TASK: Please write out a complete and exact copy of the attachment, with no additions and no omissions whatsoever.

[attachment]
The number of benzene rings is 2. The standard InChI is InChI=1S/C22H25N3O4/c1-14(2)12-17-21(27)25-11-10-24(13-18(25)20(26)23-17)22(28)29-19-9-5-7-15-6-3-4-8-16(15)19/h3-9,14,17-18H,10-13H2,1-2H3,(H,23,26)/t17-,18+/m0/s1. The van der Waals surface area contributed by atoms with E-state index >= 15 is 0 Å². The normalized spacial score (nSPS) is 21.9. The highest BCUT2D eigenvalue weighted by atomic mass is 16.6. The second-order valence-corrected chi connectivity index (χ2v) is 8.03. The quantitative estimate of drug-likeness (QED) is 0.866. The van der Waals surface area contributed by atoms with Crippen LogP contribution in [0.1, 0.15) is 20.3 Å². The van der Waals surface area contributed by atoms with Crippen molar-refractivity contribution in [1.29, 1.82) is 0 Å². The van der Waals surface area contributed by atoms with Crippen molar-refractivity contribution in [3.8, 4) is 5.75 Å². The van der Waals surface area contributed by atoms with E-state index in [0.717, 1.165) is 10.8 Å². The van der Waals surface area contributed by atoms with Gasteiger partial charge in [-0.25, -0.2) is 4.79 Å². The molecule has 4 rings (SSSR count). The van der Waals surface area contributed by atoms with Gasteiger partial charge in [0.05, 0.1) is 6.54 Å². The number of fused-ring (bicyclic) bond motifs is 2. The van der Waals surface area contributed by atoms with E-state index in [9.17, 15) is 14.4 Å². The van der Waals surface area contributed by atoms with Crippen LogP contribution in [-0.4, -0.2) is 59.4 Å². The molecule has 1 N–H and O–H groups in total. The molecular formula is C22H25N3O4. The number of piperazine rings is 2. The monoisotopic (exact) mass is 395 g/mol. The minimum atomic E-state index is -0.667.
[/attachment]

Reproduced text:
The number of benzene rings is 2. The standard InChI is InChI=1S/C22H25N3O4/c1-14(2)12-17-21(27)25-11-10-24(13-18(25)20(26)23-17)22(28)29-19-9-5-7-15-6-3-4-8-16(15)19/h3-9,14,17-18H,10-13H2,1-2H3,(H,23,26)/t17-,18+/m0/s1. The van der Waals surface area contributed by atoms with E-state index >= 15 is 0 Å². The normalized spacial score (nSPS) is 21.9. The highest BCUT2D eigenvalue weighted by atomic mass is 16.6. The second-order valence-corrected chi connectivity index (χ2v) is 8.03. The quantitative estimate of drug-likeness (QED) is 0.866. The van der Waals surface area contributed by atoms with Crippen LogP contribution in [0.1, 0.15) is 20.3 Å². The van der Waals surface area contributed by atoms with Crippen molar-refractivity contribution in [1.29, 1.82) is 0 Å². The van der Waals surface area contributed by atoms with Crippen molar-refractivity contribution in [3.8, 4) is 5.75 Å². The van der Waals surface area contributed by atoms with E-state index in [0.717, 1.165) is 10.8 Å². The van der Waals surface area contributed by atoms with Gasteiger partial charge in [-0.25, -0.2) is 4.79 Å². The molecule has 4 rings (SSSR count). The van der Waals surface area contributed by atoms with Gasteiger partial charge in [0.05, 0.1) is 6.54 Å². The number of fused-ring (bicyclic) bond motifs is 2. The van der Waals surface area contributed by atoms with E-state index in [9.17, 15) is 14.4 Å². The van der Waals surface area contributed by atoms with Crippen LogP contribution in [-0.4, -0.2) is 59.4 Å². The molecule has 1 N–H and O–H groups in total. The molecular formula is C22H25N3O4. The number of piperazine rings is 2. The monoisotopic (exact) mass is 395 g/mol. The minimum atomic E-state index is -0.667.